The only real structure in PES is the arrival of meals. Guaranteed, at 8 a.m.. 12: 30 p.m. and 5: 30 p.m., we are fed something that purposes to be edible but is really bland and cooked to within an inch of its life. I am usually too anxious and distressed to eat anything and end up living on coffee and cigarettes until I get onto the ward. If I am lucky and the dietitian comes by, I am afforded special status because of my eating disorder and provided with vegan meals, which are frozen and imported from Ontario. They are five-star dining compared to the crap that is fed to everyone else. Sock it up to the privatepublic partnership for hospital funding.

Based on the unrecognizable entrées the general population is provided, apart from the greasy sheen that glazes the dish, it is no wonder patients complain that they have gained 10 or 15 pounds during the course of their stay. Where is Jamie Oliver when we need him?

By 5 p.m., the doctors have left for the day and we are left to amuse ourselves until we are given night-time meds, which I hope will induce a coma so I don't have to think about how closely I will be sleeping next to a complete stranger.

There are about 10 recliner chairs that double up as beds when the sun goes down. It is a scramble to secure a spot because if I don't act fast enough, I will end up on a cot on the floor, or worse, in a dining room chair. The state my body is in right now makes it painful to sleep on a recliner and I pray that my nurse is feeling generous enough to give me one of the cots if I am on my best behaviour.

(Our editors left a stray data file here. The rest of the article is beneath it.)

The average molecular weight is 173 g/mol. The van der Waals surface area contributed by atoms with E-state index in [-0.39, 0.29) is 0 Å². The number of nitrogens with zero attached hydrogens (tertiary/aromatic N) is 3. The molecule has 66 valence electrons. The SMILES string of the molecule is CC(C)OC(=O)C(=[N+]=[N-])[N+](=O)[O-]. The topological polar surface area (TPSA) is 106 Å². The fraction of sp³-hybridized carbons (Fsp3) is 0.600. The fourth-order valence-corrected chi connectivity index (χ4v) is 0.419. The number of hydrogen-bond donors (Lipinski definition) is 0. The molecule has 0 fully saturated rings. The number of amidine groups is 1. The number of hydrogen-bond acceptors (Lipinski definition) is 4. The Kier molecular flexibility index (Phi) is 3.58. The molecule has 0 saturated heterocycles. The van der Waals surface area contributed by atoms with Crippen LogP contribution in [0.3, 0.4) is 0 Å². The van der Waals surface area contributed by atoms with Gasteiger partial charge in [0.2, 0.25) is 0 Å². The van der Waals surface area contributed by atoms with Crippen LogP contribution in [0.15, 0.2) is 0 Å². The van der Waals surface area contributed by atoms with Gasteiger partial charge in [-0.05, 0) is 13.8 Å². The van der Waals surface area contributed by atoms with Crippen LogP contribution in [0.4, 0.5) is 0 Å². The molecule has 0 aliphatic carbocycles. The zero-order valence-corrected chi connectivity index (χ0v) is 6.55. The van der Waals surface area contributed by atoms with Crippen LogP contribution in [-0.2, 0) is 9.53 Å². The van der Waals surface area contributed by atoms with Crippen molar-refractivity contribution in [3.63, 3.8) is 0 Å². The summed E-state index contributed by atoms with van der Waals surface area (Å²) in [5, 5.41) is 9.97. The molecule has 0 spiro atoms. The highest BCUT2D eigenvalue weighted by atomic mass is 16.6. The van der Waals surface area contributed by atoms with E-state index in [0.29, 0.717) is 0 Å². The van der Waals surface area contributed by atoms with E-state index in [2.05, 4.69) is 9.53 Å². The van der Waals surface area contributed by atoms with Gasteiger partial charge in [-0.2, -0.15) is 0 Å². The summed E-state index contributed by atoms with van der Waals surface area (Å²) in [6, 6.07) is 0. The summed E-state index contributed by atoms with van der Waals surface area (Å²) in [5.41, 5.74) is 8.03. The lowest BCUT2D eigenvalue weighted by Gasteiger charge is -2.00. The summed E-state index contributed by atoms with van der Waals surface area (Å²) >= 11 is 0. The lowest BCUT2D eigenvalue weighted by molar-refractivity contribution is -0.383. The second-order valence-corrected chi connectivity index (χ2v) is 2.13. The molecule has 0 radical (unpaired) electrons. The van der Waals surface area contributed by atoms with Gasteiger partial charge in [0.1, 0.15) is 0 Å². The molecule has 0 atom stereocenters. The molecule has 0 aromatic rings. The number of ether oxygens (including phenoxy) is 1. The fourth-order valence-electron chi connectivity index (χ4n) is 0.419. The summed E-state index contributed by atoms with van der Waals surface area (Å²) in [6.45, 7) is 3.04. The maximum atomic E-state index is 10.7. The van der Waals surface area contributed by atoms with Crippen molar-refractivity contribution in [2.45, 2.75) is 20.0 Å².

Lights out are at around 9 p.m. and shortly after the TV is turned off (thank God - it is cacophonous and the mindless programs we watch agitate me even more). I don hospital pyjamas because it is too much trouble to nail down a nurse to find my belongings and by now I can barely keep my eyes open because of the potent meds they give me. They are supposed to calm me down but really just render me a zombie. I am lucky if I only get up a few times in the night, usually jolted awake by the screamer in isolation. Twelve hours go by and the whole process begins anew in the morning.

One, two, upwards of 10 days can go by without any word about getting a bed. As each hour passes, I lose hope of ever being free and my motivation to get healthy starts to crumble. I feel I am being slowly broken down and, by the time I actually do get a bed, I will be a shell of my former self, every ounce of me sucked away in an effort to survive this nightmare.

It takes me a few days to recover when I finally do reach the ward. I am almost shellshocked when I see the vast common area and open nursing station. It's like I've died and gone to psych heaven. I almost feel like a war veteran - I stuck it out in the trenches and I am now being rewarded with an extended leave. I realize that if I can survive PES, I can most certainly survive the weeks ahead.

Tara Levis has lived with anorexia and bipolar disorder for 15 years. She is currently living in Victoria and works part-time both as a librarian at the Eric Martin Pavilion and at a popular used bookstore downtown. She blogs at